‘Be­ware of fake job of­fers’

Jamaica Gleaner - - INTERNATIONAL NEWS -

PER­SONS ARE be­ing urged to take care in re­spond­ing to ad­ver­tised jobs as hu­man traf­fick­ers are us­ing this as a scheme to lure per­sons into ex­ploita­tion.

Ac­cord­ing to man­ager of the Traf­fick­ing in Per­sons Sec­re­tariat, Keshia West, traf­fick­ers are us­ing pub­lished ad­ver­tise­ments to of­fer jobs that do not ex­ist, and the pub­lic must be aware of the dan­gers that they might face if they re­spond to the ads.

He said that re­cently, a mes­sage went out via so­cial me­dia that a new ho­tel in The Cay­man Is­lands was about to open and was in need of var­i­ous work­ers, but when it was checked by the Na­tional Task Force Against Traf­fick­ing in Per­sons, it was found to be false.

“We see traf­fick­ers us­ing dif­fer­ent means of get­ting to un­sus­pect­ing vic­tims,” she told a re­cent fo­rum, held at the Ridge­mount United Church, in Man­dev­ille, Manch­ester.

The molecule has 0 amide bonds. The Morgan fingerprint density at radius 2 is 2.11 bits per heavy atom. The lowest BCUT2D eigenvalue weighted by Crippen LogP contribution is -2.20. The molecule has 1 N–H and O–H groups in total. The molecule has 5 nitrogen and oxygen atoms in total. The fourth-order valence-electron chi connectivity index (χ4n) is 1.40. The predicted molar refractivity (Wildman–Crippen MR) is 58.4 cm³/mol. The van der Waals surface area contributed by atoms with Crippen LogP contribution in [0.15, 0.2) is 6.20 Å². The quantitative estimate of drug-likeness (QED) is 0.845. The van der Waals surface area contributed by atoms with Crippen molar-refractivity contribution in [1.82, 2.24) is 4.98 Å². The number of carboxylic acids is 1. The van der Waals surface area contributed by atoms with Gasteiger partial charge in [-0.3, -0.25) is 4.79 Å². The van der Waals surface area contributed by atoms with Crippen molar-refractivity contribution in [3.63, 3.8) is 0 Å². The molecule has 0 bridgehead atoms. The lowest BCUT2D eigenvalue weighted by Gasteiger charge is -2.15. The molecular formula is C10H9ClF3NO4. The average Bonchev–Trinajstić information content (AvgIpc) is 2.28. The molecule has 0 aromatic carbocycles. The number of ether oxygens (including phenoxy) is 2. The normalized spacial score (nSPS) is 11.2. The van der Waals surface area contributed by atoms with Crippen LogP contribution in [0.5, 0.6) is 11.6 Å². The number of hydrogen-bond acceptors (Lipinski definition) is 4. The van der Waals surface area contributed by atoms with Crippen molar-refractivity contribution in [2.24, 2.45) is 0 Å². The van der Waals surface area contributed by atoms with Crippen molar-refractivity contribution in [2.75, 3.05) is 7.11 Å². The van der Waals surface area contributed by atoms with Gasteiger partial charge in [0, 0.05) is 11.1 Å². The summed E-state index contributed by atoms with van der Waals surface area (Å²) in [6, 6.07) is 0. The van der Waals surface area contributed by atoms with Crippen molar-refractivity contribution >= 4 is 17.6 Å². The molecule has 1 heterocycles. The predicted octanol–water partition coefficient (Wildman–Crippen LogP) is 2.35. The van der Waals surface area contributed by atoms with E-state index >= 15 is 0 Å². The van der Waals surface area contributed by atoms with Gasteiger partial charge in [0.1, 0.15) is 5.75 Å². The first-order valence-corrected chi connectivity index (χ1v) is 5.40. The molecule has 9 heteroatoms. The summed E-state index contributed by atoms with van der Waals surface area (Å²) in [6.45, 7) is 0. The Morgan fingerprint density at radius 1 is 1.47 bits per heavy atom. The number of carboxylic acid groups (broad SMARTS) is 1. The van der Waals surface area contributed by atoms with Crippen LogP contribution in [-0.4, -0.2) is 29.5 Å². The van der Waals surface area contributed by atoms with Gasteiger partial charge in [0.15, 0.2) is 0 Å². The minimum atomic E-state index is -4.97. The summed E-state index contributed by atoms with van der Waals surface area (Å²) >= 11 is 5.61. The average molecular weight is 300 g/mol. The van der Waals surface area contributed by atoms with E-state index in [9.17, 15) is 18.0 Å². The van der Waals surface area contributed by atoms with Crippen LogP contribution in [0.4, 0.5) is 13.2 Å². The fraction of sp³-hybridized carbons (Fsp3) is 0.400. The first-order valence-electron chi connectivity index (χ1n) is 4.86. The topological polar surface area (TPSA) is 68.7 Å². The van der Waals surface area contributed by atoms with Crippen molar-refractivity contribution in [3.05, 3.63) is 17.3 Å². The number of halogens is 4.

West told the gath­er­ing that per­sons who re­sponded to the job of­fer­ings might have been asked to send money for ho­tel ac­com­mo­da­tion as ob­tain­ing funds is an­other ploy that is used in the scheme.

AN­OTHER AVENUE

The Min­istry of Jus­tice of­fi­cial also urged com­mu­nity mem­bers to look out for per­sons who might have been traf­ficked and who re­side among them. She said such per­sons are re­lieved of their pos­ses­sions and are al­ways anx­ious be­cause of threats from their cap­tors while they work in hor­ri­ble con­di­tions, some­times as pros­ti­tutes.

She said that the In­ter­net is an­other avenue that traf­fick­ers are us­ing to at­tract per­sons, especially chil­dren, or young fe­males. In re­cent times, 62 hu­man-traf­fick­ing vic­tims have been res­cued, and there have been four con­vic­tions for the crime.

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